Once the editing list or the decisions list has been specified and the sets of color correction values have been obtained in an off-line system, the storage media containing this information are loaded into the editing computer and the color corrector in an on-line editing system. The on-line editing system, e.g., the editing system 10, may automatically make the edited master based upon the stored information. If several sets of color correction values were determined for a videotape, each set is read automatically at the appropriate time. Alternatively, the operator may selectively control any of the components manually to change the arrangement of videotape segments forming the edited master, produce different effects, alter any of the color correction values in a set of color correction values, or otherwise modify the edited master.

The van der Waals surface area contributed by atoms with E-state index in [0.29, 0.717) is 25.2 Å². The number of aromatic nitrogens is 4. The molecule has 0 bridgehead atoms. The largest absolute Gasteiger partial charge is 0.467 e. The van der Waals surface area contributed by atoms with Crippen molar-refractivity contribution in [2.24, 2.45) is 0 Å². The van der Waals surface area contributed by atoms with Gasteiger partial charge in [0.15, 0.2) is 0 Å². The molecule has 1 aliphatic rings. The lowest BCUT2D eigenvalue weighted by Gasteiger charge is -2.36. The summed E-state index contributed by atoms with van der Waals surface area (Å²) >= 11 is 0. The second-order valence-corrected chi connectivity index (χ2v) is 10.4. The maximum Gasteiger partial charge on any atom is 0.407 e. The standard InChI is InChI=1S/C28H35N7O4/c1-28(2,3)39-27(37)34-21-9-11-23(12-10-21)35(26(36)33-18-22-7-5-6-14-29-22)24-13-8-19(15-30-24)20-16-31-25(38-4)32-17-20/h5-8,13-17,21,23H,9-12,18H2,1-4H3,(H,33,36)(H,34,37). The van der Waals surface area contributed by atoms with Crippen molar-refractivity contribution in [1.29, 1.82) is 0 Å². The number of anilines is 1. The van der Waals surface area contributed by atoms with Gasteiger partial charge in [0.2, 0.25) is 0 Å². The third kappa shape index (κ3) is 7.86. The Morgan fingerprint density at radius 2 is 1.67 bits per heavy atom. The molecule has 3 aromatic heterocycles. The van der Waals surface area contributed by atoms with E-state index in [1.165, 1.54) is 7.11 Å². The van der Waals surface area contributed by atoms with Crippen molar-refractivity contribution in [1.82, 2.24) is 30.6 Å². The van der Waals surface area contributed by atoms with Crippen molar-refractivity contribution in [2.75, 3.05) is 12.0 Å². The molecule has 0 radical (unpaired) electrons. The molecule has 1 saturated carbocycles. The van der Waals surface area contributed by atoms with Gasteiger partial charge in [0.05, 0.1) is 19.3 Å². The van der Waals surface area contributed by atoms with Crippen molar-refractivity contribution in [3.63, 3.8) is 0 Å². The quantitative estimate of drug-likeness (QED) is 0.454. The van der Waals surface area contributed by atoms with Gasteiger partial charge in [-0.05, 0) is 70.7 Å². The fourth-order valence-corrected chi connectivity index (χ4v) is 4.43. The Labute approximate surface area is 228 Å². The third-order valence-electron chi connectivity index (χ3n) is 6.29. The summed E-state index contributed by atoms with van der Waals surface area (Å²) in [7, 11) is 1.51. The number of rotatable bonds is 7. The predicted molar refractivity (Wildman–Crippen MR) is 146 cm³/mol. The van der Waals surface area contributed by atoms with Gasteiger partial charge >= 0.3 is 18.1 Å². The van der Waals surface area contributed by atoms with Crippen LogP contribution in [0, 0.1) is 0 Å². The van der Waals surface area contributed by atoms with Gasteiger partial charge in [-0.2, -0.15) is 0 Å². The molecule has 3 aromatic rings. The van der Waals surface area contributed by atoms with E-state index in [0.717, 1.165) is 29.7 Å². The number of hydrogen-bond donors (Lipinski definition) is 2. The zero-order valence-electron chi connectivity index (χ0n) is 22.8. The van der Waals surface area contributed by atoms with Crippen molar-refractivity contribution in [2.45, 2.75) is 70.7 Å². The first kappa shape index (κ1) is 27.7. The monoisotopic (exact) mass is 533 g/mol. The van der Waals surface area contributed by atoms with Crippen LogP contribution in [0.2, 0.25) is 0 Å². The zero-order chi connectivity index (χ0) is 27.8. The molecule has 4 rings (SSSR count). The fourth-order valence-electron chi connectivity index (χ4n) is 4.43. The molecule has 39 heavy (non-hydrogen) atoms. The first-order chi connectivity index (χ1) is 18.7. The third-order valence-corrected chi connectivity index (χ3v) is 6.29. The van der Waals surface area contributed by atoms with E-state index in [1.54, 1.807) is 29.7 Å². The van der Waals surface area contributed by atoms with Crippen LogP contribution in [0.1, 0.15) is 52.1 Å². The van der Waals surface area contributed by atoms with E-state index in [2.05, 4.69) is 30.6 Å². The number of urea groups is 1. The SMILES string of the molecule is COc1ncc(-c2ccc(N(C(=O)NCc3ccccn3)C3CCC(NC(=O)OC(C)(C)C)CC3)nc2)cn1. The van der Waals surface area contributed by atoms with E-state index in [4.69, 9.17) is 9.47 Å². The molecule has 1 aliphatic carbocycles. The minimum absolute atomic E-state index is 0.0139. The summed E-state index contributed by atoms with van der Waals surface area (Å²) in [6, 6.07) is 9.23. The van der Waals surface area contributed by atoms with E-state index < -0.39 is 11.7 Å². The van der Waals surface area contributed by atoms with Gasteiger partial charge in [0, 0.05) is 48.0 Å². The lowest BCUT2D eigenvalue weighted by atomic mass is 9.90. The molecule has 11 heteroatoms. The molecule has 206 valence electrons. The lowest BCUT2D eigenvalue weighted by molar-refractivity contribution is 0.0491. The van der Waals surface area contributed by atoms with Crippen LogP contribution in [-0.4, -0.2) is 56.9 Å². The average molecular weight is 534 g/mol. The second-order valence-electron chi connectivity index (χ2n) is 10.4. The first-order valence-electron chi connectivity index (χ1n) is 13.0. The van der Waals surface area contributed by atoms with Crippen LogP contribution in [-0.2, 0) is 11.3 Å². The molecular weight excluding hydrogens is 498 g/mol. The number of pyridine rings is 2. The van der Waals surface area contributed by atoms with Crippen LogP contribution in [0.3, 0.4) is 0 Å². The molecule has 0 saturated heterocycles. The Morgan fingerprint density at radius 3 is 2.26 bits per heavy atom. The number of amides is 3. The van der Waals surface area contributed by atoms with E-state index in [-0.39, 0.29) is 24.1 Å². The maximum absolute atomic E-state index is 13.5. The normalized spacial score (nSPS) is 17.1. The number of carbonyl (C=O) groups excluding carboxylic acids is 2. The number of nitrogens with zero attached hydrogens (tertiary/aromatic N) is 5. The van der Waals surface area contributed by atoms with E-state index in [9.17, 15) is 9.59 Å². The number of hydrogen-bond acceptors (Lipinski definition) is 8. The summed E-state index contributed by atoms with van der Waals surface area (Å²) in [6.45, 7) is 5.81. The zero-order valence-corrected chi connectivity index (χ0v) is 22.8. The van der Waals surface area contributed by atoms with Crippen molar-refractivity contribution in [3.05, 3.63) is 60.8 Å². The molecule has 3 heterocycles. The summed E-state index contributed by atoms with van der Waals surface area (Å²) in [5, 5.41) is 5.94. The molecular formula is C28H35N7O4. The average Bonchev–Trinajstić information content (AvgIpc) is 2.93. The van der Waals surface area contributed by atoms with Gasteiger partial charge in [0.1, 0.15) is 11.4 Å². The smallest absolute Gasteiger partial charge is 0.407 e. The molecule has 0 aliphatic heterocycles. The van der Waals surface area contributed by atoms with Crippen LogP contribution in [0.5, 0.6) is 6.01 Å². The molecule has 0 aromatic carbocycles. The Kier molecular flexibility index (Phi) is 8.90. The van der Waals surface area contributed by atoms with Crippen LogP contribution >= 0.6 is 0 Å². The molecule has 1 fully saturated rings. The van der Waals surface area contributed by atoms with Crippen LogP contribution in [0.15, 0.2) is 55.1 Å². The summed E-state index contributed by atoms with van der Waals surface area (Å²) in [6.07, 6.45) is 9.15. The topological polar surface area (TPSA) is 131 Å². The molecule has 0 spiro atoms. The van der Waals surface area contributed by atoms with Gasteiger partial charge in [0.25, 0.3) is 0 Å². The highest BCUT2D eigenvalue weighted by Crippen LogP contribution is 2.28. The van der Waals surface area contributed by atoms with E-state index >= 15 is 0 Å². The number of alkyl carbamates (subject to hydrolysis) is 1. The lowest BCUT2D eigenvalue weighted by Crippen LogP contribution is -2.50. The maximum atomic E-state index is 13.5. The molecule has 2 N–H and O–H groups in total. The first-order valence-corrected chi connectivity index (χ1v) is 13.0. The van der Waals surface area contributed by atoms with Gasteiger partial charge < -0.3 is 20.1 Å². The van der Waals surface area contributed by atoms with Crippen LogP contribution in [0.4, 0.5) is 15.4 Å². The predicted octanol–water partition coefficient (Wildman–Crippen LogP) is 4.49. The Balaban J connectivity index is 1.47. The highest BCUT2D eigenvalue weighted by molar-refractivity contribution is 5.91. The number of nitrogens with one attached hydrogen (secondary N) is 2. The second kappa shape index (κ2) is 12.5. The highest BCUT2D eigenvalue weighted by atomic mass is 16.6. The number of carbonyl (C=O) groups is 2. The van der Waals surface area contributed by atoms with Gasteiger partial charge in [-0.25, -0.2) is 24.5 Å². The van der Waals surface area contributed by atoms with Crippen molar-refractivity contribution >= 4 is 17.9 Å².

SINGLE CORRECTION MODULE EMBODIMENT

In an alternative embodiment, also shown in FIG. 1, a complete color correction unit 91 is connected at the input of the edited master tape recorder 92. The unit 91 includes a complete color corrector 14, with memory 17, control panel 19 and disc file 21, and is connected to the editing computer 12 over a line 95. The unit 91 also includes one color correction module like the module 500 shown in FIGS. 5A and 5B, and units 44, 46,48 and 50 shown in FIG. 1. The single unit 91 is used instead of color correctors at any other location in the editing system.